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Following the showcasing of Windows Homer Server at the 2007 International Consumer Electronics Show in Las Vegas, HP has released a
preliminary datasheet with details for the MediaSmart Server. Designed
to be at the core of a multi-PC digital home, the HP MediaSmart Server running Windows Home Server is scheduled for availability later in 2007.
Although neither HP nor Microsoft have disclosed the availability date or pricing details, HP’s preliminary datasheet reveals the product’s key technical specifications. HP MediaSmart Server will be powered by an AMD 1.8 GHZ 64-bit Sempron processor, and will feature an internal hard drive SATA 7200 RPM.
Customers will be able to increase the storage capacity of the HP MediaSmart Server by adding hard drives. The default configuration in which HP will ship MediaSmart Server features a maximum of two hard drives, but customers can build on the basic system, customizing the storage capabilities. According to HP, users will be able to add off-the-shelf SATA I or II drives to the expansion bays. In this regard, MediaSmart Server features a number of four hard drive bays.
â€œThe maximum storage capacity is Only limited by number of hard drive bays (4) and USB ports (4). Using 750 GB hard drives, maximum 6 Terabytes (total supported capacity of all internal and external drives connected to HP MediaSmart Server)â€, reads a fragment of the HP datasheet.
The HP MediaSmart Server will deliver support for both wired and wireless PCs (via a wireless router) 10/100/1000 (Gigabit) RJ45 Ethernet networks and users will have access to no less than 4 USB 2.0 ports. The WHS powered server supports file sharing from computers running Windows, Mac and Linux.
â€œUp to 10 user accounts can access the HP MediaSmart Server. In addition, a predefined Guest account can be enabled for guests who want to use the file or print sharing capabilities of the HP MediaSmart Serverâ€, informs HP.
Do you suffer from Digital Amnesia? As Digital Amnesia is quickly becoming the number one form of digital dysfunction, you probably do.
Just head over at the online Center for Digital Amnesia Awareness and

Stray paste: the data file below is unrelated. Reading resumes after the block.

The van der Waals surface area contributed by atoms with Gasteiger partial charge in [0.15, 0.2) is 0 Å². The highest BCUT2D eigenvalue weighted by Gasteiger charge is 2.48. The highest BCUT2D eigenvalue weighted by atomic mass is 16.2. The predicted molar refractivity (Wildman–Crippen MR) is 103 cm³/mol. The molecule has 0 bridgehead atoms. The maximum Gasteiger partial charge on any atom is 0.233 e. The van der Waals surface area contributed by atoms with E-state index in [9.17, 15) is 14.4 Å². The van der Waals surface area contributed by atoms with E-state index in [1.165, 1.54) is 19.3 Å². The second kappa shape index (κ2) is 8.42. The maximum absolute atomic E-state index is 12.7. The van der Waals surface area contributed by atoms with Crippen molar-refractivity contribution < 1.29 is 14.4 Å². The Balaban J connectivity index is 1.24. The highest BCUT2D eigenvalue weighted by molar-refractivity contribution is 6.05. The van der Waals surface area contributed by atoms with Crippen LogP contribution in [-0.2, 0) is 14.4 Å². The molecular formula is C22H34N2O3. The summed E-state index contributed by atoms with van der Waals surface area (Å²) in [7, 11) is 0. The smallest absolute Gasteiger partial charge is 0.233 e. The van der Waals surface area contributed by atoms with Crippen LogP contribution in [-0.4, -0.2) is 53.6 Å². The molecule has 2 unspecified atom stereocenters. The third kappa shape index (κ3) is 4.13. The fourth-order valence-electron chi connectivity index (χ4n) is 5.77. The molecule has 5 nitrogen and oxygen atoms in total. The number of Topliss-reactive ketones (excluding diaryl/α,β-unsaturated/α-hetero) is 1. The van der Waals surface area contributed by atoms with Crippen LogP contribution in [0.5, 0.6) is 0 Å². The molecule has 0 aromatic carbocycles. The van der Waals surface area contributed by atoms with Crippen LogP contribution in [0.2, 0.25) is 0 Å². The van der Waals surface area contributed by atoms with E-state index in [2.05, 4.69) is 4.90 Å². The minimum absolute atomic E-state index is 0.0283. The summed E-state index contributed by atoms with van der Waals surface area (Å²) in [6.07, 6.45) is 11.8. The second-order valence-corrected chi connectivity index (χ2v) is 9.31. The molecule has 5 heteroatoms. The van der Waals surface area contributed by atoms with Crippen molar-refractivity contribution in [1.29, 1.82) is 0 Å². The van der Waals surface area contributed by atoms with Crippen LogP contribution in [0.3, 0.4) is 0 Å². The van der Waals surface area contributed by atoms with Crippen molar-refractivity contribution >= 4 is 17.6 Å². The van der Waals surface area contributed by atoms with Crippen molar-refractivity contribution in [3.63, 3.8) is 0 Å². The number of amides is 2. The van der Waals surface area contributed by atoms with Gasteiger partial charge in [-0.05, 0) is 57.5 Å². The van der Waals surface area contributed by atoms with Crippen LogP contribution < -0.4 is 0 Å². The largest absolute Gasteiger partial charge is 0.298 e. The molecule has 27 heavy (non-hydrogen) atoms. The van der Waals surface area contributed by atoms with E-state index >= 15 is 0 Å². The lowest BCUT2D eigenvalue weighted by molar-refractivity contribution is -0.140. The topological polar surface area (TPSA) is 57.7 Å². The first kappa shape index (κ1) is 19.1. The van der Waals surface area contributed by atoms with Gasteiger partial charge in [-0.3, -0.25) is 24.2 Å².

get a diagnostic. But even more, get a cure for your digital problem: Windows Home Server.
â€œWindows Homer Server works to store, share and protect your digital memories,â€ reveals the fake doctor over at the Center for Digital Amnesia Awareness Website. The StopDigitalAmnesia website is part of Microsoft’s marketing strategy for Windows Homer server.
â€œStore â€“ Keep it together â€“ expandable storage can help,â€ â€œShare â€“ Sharing is healing, and access doesn’t hurt eitherâ€ and â€œProtect â€“ A backup a day keeps Digital Amnesia at bayâ€ describe the core functionality of the Windows Homer Server.
â€œThe quantity of digital information that consumers have today is increasing like never before. The prevalence of digital cameras, digital video recorders, MP3 players and other devices is creating massive quantities of information that is stored in these â€œislandsâ€ of data around the home. Usually, the person who takes the picture, downloads the music, et cetera, has that information stored on their PC, and if the hard drive fails or something bad happens, that information is effectively lost. Windows Home Server and the HP Media Smart Server will help families with two or more PCs in the home connect those islands, providing a central place where they can easily store, access and share that information,â€ explained Steven VanRoekel, director of Microsoftâ€™s Windows Server Solutions Group.
Windows Homer Server is a concert of Windows fragments but essentially, the core technology is that of the Microsoft enterprise-grade Windows Server 2003,
and as such, the security features are also common. This aspect was revealed by